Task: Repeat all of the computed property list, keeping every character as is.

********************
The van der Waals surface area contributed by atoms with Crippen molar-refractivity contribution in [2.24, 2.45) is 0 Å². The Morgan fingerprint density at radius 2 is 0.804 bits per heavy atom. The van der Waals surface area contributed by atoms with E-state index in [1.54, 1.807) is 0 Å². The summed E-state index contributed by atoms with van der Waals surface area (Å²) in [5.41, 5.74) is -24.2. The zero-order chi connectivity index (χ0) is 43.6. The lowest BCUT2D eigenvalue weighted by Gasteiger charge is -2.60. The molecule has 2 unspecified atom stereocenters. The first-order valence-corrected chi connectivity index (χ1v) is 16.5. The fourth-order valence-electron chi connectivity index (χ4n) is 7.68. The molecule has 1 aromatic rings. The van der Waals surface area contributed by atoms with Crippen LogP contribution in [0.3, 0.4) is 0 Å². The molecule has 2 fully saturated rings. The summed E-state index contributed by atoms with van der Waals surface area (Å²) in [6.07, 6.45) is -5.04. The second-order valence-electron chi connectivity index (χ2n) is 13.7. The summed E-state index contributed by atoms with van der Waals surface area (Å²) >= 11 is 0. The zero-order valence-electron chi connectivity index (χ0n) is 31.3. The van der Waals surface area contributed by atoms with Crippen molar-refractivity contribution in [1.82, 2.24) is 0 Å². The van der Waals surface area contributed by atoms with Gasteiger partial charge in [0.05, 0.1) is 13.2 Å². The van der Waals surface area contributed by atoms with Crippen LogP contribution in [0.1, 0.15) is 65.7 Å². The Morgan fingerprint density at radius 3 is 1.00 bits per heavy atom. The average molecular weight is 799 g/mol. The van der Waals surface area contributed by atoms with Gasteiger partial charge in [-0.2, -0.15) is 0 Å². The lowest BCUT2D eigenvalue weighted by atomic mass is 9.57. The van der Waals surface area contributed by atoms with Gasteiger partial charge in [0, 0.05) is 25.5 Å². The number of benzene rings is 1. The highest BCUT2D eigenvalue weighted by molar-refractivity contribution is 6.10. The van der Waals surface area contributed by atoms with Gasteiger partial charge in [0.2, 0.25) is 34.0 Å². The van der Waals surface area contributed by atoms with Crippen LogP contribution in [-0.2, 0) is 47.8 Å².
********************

The van der Waals surface area contributed by atoms with Crippen molar-refractivity contribution in [2.24, 2.45) is 0 Å². The Morgan fingerprint density at radius 2 is 0.804 bits per heavy atom. The van der Waals surface area contributed by atoms with E-state index in [1.54, 1.807) is 0 Å². The summed E-state index contributed by atoms with van der Waals surface area (Å²) in [5.41, 5.74) is -24.2. The zero-order chi connectivity index (χ0) is 43.6. The lowest BCUT2D eigenvalue weighted by Gasteiger charge is -2.60. The molecule has 2 unspecified atom stereocenters. The first-order valence-corrected chi connectivity index (χ1v) is 16.5. The fourth-order valence-electron chi connectivity index (χ4n) is 7.68. The molecule has 1 aromatic rings. The van der Waals surface area contributed by atoms with Crippen LogP contribution in [0.3, 0.4) is 0 Å². The molecule has 2 fully saturated rings. The summed E-state index contributed by atoms with van der Waals surface area (Å²) in [6.07, 6.45) is -5.04. The second-order valence-electron chi connectivity index (χ2n) is 13.7. The summed E-state index contributed by atoms with van der Waals surface area (Å²) >= 11 is 0. The zero-order valence-electron chi connectivity index (χ0n) is 31.3. The van der Waals surface area contributed by atoms with Crippen molar-refractivity contribution in [1.82, 2.24) is 0 Å². The van der Waals surface area contributed by atoms with Gasteiger partial charge in [0.05, 0.1) is 13.2 Å². The van der Waals surface area contributed by atoms with Crippen LogP contribution in [0.1, 0.15) is 65.7 Å². The Morgan fingerprint density at radius 3 is 1.00 bits per heavy atom. The average molecular weight is 799 g/mol. The van der Waals surface area contributed by atoms with Gasteiger partial charge in [-0.2, -0.15) is 0 Å². The lowest BCUT2D eigenvalue weighted by atomic mass is 9.57. The van der Waals surface area contributed by atoms with Gasteiger partial charge in [0, 0.05) is 25.5 Å². The number of benzene rings is 1. The highest BCUT2D eigenvalue weighted by molar-refractivity contribution is 6.10. The van der Waals surface area contributed by atoms with Gasteiger partial charge in [0.2, 0.25) is 34.0 Å². The van der Waals surface area contributed by atoms with Crippen LogP contribution in [-0.2, 0) is 47.8 Å².